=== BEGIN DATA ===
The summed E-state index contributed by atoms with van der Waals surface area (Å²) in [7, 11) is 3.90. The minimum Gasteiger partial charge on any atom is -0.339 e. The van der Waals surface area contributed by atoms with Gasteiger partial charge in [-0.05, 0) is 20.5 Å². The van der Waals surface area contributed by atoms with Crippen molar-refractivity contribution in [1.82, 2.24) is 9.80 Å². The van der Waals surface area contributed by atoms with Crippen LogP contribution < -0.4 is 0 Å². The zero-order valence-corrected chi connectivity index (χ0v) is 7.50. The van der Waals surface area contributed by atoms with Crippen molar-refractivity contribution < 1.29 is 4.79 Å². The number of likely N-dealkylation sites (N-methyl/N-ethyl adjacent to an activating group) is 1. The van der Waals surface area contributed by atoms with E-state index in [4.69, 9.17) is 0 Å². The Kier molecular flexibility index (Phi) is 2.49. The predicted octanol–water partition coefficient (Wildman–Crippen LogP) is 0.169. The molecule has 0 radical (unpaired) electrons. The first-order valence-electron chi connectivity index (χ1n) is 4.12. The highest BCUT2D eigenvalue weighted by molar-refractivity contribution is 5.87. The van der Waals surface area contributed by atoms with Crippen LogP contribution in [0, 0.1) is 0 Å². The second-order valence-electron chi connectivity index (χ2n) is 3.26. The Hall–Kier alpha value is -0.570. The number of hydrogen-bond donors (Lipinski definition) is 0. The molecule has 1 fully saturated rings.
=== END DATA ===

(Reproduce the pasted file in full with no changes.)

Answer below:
The summed E-state index contributed by atoms with van der Waals surface area (Å²) in [7, 11) is 3.90. The minimum Gasteiger partial charge on any atom is -0.339 e. The van der Waals surface area contributed by atoms with Gasteiger partial charge in [-0.05, 0) is 20.5 Å². The van der Waals surface area contributed by atoms with Crippen molar-refractivity contribution in [1.82, 2.24) is 9.80 Å². The van der Waals surface area contributed by atoms with Crippen LogP contribution < -0.4 is 0 Å². The zero-order valence-corrected chi connectivity index (χ0v) is 7.50. The van der Waals surface area contributed by atoms with Crippen molar-refractivity contribution < 1.29 is 4.79 Å². The number of likely N-dealkylation sites (N-methyl/N-ethyl adjacent to an activating group) is 1. The van der Waals surface area contributed by atoms with E-state index in [4.69, 9.17) is 0 Å². The Kier molecular flexibility index (Phi) is 2.49. The predicted octanol–water partition coefficient (Wildman–Crippen LogP) is 0.169. The molecule has 0 radical (unpaired) electrons. The first-order valence-electron chi connectivity index (χ1n) is 4.12. The highest BCUT2D eigenvalue weighted by molar-refractivity contribution is 5.87. The van der Waals surface area contributed by atoms with Crippen LogP contribution in [0, 0.1) is 0 Å². The second-order valence-electron chi connectivity index (χ2n) is 3.26. The Hall–Kier alpha value is -0.570. The number of hydrogen-bond donors (Lipinski definition) is 0. The molecule has 1 fully saturated rings.